When Marlowe meets the Company's chief accountant, he expresses his immediate respect for the man. Even here, in the dark places of the earth, the accountant manages to keep his hair oiled, his collar starched, and his boots varnished, despite the unnecessary inconvenience it causes. In a place where everything else is in a muddle, dusty, splayed with rubbish, "this man had verily accomplished something" (83). Marlowe's respect for the accountant derives from this accomplishment, this integrity. When faced with the repair of his ship, Marlowe goes to work immediately, stating, "[i]n that way only it seemed to me I could keep hold on the redeeming facts of life" (89). Here Marlowe begins to explicate his emphasis on work and integrity as having value in themselves. In order to prevent becoming a part of the dusty muddle of the station, Marlowe decides that he must rely on physical labor. The other men in the station "[strolled] aimlessly about in the sunshine of the yard." Marlowe continues to scrutinize the meaning of this apparent vagrancy, with their "absurd long staves" and the "taint of imbecile rapacity" accompanying the word 'ivory' (89). Marlowe's extended call for rivets so he could "get on with the work," again emphasizes his priorities. After an extended conversation with the brickmaker of the Central Station about Kurtz and the "gang of virtue," the only real question on Marlowe's mind is when he will get his rivets (95). Marlowe then expands upon his philosophy about work. "I like what is in the work -- the chance to find yourself. Your own reality -- for yourself, not for others -- what no other man can ever know. They can only see the mere show, and never can tell what it really means" (97). Paired with the aspects of other men in the novel which Marlowe identifies with, this element in the work is a kind of work ethic or integrity -- a sense of accomplishment and a testament to oneself that defines existence on another level than the dusty, aimless vagrancy of the company men.

Marlowe also exhibits a resolution of frankness and truth. Throughout the novel he emphasizes his contempt for shallow, materialistic men (and "civilized" society) and his value on honesty. When confronted with the primal beating of the drums in the jungle, Marlowe discusses the facade of inhumanity attributed to the natives by the whites as a deceptive self-defense mechanism. "No, [the natives] were not inhuman. Well, you know, that was the worst of it -- suspicion of their not being inhuman . . . but what thrilled you was just the thought of your remote kinship with this wild and passionate uproar" (105). Marlowe condemns the dishonesty of attributing the natives with an inhuman savagery simply as a means of self-deception. "Ugly. Yes, it was ugly enough; but if you were man enough you would admit to yourself that there was in you the faintest trace of a response to the terrible frankness of that noise" (105-6). Marlowe even criticizes the professions of his friends to whom he is narrating, implying the futility of self-deception and even civilized behavior itself. "I felt often [the inner truth's] mysterious stillness watching me at my monkey tricks, just as it watches you fellows performing on your respective tight-ropes for -- what is it? half-a-crown a tumble" (103). In response to the protestations of one of his listeners, Marlowe replies: "I beg your pardon. I forgot the heartache which makes up the rest of the price. And indeed what does the price matter, if the trick be well done?" (103).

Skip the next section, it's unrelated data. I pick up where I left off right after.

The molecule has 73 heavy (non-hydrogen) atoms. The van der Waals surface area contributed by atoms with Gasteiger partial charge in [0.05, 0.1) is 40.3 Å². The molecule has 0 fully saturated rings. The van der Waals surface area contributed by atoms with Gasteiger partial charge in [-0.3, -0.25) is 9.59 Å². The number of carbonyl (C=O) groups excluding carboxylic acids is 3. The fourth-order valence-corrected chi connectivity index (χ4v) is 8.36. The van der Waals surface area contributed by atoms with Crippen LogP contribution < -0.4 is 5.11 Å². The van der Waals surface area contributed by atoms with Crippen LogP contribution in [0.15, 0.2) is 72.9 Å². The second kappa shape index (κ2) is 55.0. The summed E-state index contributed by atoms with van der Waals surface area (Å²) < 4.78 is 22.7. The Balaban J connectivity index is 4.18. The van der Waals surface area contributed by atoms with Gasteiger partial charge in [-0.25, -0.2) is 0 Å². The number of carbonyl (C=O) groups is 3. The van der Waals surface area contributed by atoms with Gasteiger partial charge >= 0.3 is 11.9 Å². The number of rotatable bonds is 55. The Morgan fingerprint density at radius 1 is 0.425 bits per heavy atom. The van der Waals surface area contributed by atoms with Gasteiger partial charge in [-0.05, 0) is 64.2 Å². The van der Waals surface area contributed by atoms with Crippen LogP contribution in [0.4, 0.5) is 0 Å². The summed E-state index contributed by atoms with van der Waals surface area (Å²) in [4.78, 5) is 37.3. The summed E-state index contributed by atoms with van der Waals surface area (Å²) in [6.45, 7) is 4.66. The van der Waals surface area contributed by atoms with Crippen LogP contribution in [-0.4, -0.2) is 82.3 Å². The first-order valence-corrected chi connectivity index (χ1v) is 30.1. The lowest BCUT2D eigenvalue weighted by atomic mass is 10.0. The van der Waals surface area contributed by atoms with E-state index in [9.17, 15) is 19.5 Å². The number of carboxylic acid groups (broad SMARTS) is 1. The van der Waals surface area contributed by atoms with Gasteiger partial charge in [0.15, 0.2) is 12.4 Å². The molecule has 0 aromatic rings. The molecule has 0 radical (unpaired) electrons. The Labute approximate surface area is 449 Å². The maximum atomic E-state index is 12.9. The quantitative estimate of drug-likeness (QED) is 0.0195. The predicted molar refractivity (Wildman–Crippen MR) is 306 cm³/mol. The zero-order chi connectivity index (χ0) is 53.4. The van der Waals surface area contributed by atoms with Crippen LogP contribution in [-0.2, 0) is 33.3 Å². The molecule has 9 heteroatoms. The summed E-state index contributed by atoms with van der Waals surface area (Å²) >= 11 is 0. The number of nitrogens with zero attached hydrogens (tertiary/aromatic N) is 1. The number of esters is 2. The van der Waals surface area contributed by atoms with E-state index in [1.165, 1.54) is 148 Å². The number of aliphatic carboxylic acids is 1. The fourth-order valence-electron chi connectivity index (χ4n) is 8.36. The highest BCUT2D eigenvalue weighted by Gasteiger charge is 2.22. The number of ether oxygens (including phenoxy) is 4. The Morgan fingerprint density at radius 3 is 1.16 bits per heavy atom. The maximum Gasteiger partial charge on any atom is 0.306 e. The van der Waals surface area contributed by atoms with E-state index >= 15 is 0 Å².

Here we come to the heart of Marlowe's philosophy. He realizes the futility of any "purpose." Why is he boating down the river into the heart of Africa? To get rich? To civilize the brutes with a civilization he sees as corrupt? No, Marlowe simply captains the boat because the boat needs a captain, and, as a captain, Marlowe needs a boat. This is not to say that Marlowe in any way accepts separatism, pessimism, or a selfish rejection of society. The very fact that Marlowe continues a path of struggle disproves these assertions. Marlowe chooses a strenuous philosophy by choosing to realize his own "heart of darkness" and the brutality of civilization. Ignorance could have provided him a paved road, but Marlowe rejects this option; it provides no integrity. At the same time, Marlowe could have rejected society and its facades by following in the path of Kurtz. Kurtz has rejected the facades and deceptions of society in favor of not only a recognition of his "heart of darkness," but a surrender to those dark temptations. In Kurtz' final moments, Marlowe describes the changes that came over him. "It was as though a veil had been rent. I saw on that ivory face the expression of sombre pride, of ruthless power, of craven terror -- of an intense and hopeless despair. Did he live his life again in every detail of desire, temptation, and surrender during that supreme moment of complete knowledge?" (147). Kurtz then proceeds to judge his life, unrestrained violence, rampant greed, unconditional surrender to his "heart of darkness," in his final phrase, "The horror! The horror!" Marlowe meets the penultimate example of the deceptive facade of society, embodied in the Intended, and the extreme rejection of civilization, Kurtz. Marlowe rejects both of these paths, the Intended's being too smooth in ignorance, and Kurtz' being too smooth in complete surrender to primal urges. Marlowe's path, one of realization, acceptance, and a constant struggle to maintain integrity, provides a real continuity within Heart of Darkness.